The National Green Tribunal has very recently given orders to the chief wildlife warden of Punjab and other related authorities to investigate the sudden mass death of about 400 parrots in Faridkot town of Punjab and take appropriate remedial action.
However this mass death of parrots is not a one-time event. Bird-lovers and lawyers associated with them in Faridkot have been drawing attention to such phenomenon for a few years. What their continuous vigil has revealed is that these deaths are reported almost entirely from or near jamun trees and other fruit trees and generally peak before the fruit plucking time. Many of these trees are auctioned to contractors who spray chemicals on trees. Sometimes bird deaths have been seen very shortly after this. Hundreds of birds in large numbers have been dying every year.
These include a lot of parrots but in addition also a significant number of other birds including pigeons, sparrows etc.
When bird-lovers draw the attention of the administration to these, these are generally attributed to sandstorms or related factors and hence no action is taken. One hopes that with court orders this time proper investigation will certainly be made in Faridkot.
What about the wider reality? After all such conditions of fruit trees being given to contractors and spraying by them exists in so many parts of the country. In Faridkot because of the continuing vigilance maintained by bird-lovers and the help extended to them by some lawyers, the death of birds has been reported. In other parts of country this may not be even noticed and dead bodies of small birds may be just disposed off casually. Hence it is very important that this investigation must not be confined to just a small town like Faridkot but instead must be taken up in a much larger context.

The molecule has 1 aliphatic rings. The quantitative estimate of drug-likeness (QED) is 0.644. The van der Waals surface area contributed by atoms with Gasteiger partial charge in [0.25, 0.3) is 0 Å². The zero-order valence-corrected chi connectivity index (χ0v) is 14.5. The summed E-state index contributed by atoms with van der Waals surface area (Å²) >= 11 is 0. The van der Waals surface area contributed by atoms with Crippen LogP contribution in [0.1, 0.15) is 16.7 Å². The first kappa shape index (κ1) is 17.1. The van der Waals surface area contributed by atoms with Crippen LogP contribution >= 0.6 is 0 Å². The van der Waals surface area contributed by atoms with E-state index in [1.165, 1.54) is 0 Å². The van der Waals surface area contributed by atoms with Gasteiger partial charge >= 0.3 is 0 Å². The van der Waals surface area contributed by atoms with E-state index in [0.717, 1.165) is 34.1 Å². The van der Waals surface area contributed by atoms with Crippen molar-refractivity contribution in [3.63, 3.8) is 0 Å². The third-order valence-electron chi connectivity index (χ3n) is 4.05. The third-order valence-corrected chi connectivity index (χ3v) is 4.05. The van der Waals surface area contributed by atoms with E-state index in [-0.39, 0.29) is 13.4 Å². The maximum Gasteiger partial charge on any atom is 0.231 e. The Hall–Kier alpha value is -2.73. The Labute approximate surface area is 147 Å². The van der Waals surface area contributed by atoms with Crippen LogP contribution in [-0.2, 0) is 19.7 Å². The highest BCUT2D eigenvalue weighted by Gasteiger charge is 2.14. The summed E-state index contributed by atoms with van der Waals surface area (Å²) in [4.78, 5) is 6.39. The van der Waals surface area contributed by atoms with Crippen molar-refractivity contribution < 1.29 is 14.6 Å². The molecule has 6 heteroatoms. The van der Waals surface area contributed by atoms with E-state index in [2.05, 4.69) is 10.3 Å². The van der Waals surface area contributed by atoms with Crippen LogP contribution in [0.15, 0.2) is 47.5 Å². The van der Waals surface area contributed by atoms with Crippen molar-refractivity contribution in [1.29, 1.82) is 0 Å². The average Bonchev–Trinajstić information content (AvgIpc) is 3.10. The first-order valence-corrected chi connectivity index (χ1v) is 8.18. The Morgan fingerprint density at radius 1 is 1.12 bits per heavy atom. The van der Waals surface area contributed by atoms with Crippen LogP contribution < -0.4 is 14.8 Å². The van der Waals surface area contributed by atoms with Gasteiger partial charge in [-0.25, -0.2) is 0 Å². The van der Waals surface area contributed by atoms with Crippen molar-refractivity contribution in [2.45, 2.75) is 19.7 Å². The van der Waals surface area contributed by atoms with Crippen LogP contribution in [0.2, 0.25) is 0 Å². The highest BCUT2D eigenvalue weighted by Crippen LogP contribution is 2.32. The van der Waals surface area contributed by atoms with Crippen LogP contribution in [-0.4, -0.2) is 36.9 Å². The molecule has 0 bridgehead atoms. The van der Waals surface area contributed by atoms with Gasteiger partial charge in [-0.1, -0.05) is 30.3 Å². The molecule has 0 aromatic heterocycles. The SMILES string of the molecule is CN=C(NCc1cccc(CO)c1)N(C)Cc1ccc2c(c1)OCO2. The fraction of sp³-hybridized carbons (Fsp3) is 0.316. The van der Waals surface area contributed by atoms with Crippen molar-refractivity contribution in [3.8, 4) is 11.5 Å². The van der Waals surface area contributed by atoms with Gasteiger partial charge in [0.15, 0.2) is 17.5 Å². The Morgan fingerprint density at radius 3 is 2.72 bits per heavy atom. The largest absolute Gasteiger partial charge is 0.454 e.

Already there have been disturbing reports from other parts of the country. In Kashmir the use of pesticides in apple orchards is reported to have caused a big reduction in bees , wasps and other pollinators as well. Now while a death of a large number of birds at least gets noticed, the perishing of a large number of bees and other pollinating insects may not be even noticed. However this will certainly lead to a big loss of pollination. It is well-known that pollination is very important for the proper growth of apple orchards.
Use of pesticides has increased after the promotion of monocultures and their higher susceptibility to pests and diseases ( as opposed to healthy growth of diverse varieties and plants).Indiscriminate use of pesticides in orchards has been causing many other problems including adversely affecting the safety and nutrition of fruits and fodder obtained from orchards. Similar problems exist in other orchard areas. From Himachal there have been reports of some unauthorized sprays being used. In some areas chemicals are used just to improve the look of fruits.
Similarly from orange orchards of Nagpur and neighboring areas there have been reports of unauthorized chemicals being used which are likely to be more harmful and apart from harming birds and bees these are likely to be harmful also to human beings engaged in spraying them, particularly when essential precautions are being ignored.
Due to unethical marketing practices and business interests, harmful chemical sprays are being practiced and used on a large scale on a very large number of trees where such sprays are not really required and in fact can be very harmful. It is this wider reality that needs to be confronted and if national level remedial action is taken then we will be able to save countless birds and bees , apart from preventing other avoidable harm to environment, health and food safety.
Bharat Dogra is a journalist and author, is Honorary Convener, Campaign to Protect Earth Now.